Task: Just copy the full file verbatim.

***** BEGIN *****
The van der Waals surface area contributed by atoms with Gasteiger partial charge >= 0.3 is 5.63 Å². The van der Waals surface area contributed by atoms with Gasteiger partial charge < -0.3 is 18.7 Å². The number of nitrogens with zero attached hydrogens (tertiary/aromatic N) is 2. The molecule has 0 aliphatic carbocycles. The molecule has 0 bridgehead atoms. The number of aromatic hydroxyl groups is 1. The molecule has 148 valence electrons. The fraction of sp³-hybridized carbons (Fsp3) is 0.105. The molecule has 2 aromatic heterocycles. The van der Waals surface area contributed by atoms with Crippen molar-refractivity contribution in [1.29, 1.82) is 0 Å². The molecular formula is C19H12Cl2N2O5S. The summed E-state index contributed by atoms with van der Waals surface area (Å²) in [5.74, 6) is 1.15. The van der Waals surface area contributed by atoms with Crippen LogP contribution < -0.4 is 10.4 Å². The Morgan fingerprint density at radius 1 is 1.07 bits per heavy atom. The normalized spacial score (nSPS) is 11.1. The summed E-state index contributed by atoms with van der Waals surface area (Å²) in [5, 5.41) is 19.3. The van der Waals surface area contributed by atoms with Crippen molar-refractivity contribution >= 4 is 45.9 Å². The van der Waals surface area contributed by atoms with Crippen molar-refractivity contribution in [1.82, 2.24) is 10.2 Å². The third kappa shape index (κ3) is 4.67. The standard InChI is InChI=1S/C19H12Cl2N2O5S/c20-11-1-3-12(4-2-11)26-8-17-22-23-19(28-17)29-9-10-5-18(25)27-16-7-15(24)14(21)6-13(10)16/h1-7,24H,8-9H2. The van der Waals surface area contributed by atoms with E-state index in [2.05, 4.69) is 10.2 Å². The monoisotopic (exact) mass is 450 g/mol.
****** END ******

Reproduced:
The van der Waals surface area contributed by atoms with Gasteiger partial charge >= 0.3 is 5.63 Å². The van der Waals surface area contributed by atoms with Gasteiger partial charge < -0.3 is 18.7 Å². The number of nitrogens with zero attached hydrogens (tertiary/aromatic N) is 2. The molecule has 0 aliphatic carbocycles. The molecule has 0 bridgehead atoms. The number of aromatic hydroxyl groups is 1. The molecule has 148 valence electrons. The fraction of sp³-hybridized carbons (Fsp3) is 0.105. The molecule has 2 aromatic heterocycles. The van der Waals surface area contributed by atoms with Crippen molar-refractivity contribution in [1.29, 1.82) is 0 Å². The molecular formula is C19H12Cl2N2O5S. The summed E-state index contributed by atoms with van der Waals surface area (Å²) in [5.74, 6) is 1.15. The van der Waals surface area contributed by atoms with Crippen LogP contribution < -0.4 is 10.4 Å². The Morgan fingerprint density at radius 1 is 1.07 bits per heavy atom. The normalized spacial score (nSPS) is 11.1. The summed E-state index contributed by atoms with van der Waals surface area (Å²) in [5, 5.41) is 19.3. The van der Waals surface area contributed by atoms with Crippen molar-refractivity contribution >= 4 is 45.9 Å². The van der Waals surface area contributed by atoms with Crippen molar-refractivity contribution in [1.82, 2.24) is 10.2 Å². The third kappa shape index (κ3) is 4.67. The standard InChI is InChI=1S/C19H12Cl2N2O5S/c20-11-1-3-12(4-2-11)26-8-17-22-23-19(28-17)29-9-10-5-18(25)27-16-7-15(24)14(21)6-13(10)16/h1-7,24H,8-9H2. The van der Waals surface area contributed by atoms with E-state index in [2.05, 4.69) is 10.2 Å². The monoisotopic (exact) mass is 450 g/mol.